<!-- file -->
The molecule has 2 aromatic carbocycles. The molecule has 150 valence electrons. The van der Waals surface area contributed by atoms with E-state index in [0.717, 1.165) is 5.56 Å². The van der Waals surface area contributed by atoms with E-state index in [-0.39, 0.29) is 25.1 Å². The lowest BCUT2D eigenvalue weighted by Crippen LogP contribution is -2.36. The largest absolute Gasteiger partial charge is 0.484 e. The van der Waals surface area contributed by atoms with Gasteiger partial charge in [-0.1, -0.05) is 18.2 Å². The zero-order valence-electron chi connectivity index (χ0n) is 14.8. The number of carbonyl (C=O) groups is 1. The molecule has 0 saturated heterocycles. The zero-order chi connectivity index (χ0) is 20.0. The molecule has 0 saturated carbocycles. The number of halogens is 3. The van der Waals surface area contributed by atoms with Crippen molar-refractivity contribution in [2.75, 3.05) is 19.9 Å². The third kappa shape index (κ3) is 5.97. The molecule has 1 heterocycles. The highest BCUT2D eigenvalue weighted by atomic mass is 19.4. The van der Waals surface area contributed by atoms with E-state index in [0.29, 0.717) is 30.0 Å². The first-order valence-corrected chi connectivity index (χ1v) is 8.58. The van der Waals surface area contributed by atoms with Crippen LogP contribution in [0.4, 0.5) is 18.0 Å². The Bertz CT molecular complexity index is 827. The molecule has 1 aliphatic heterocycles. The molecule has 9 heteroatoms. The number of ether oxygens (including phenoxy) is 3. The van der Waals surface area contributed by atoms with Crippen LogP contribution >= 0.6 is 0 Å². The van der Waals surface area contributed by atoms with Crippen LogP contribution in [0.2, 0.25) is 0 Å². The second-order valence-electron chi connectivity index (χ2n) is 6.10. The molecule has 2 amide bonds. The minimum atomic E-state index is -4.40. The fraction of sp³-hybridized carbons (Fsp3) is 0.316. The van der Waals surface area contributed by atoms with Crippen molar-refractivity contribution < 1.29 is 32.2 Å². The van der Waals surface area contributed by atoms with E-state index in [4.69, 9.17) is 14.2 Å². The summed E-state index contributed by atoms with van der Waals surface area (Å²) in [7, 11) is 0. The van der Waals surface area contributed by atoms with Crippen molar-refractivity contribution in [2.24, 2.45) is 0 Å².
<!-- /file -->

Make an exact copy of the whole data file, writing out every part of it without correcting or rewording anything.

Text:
The molecule has 2 aromatic carbocycles. The molecule has 150 valence electrons. The van der Waals surface area contributed by atoms with E-state index in [0.717, 1.165) is 5.56 Å². The van der Waals surface area contributed by atoms with E-state index in [-0.39, 0.29) is 25.1 Å². The lowest BCUT2D eigenvalue weighted by Crippen LogP contribution is -2.36. The largest absolute Gasteiger partial charge is 0.484 e. The van der Waals surface area contributed by atoms with Gasteiger partial charge in [-0.1, -0.05) is 18.2 Å². The zero-order valence-electron chi connectivity index (χ0n) is 14.8. The number of carbonyl (C=O) groups is 1. The molecule has 0 saturated heterocycles. The zero-order chi connectivity index (χ0) is 20.0. The molecule has 0 saturated carbocycles. The number of halogens is 3. The van der Waals surface area contributed by atoms with Crippen molar-refractivity contribution in [2.75, 3.05) is 19.9 Å². The third kappa shape index (κ3) is 5.97. The molecule has 1 heterocycles. The highest BCUT2D eigenvalue weighted by atomic mass is 19.4. The van der Waals surface area contributed by atoms with E-state index in [0.29, 0.717) is 30.0 Å². The first-order valence-corrected chi connectivity index (χ1v) is 8.58. The van der Waals surface area contributed by atoms with Crippen LogP contribution in [0.4, 0.5) is 18.0 Å². The Bertz CT molecular complexity index is 827. The molecule has 1 aliphatic heterocycles. The molecule has 9 heteroatoms. The number of ether oxygens (including phenoxy) is 3. The van der Waals surface area contributed by atoms with Crippen LogP contribution >= 0.6 is 0 Å². The van der Waals surface area contributed by atoms with Crippen LogP contribution in [0.2, 0.25) is 0 Å². The second-order valence-electron chi connectivity index (χ2n) is 6.10. The molecule has 2 amide bonds. The minimum atomic E-state index is -4.40. The fraction of sp³-hybridized carbons (Fsp3) is 0.316. The van der Waals surface area contributed by atoms with Crippen molar-refractivity contribution < 1.29 is 32.2 Å². The van der Waals surface area contributed by atoms with E-state index in [4.69, 9.17) is 14.2 Å². The summed E-state index contributed by atoms with van der Waals surface area (Å²) in [7, 11) is 0. The van der Waals surface area contributed by atoms with Crippen molar-refractivity contribution in [2.24, 2.45) is 0 Å².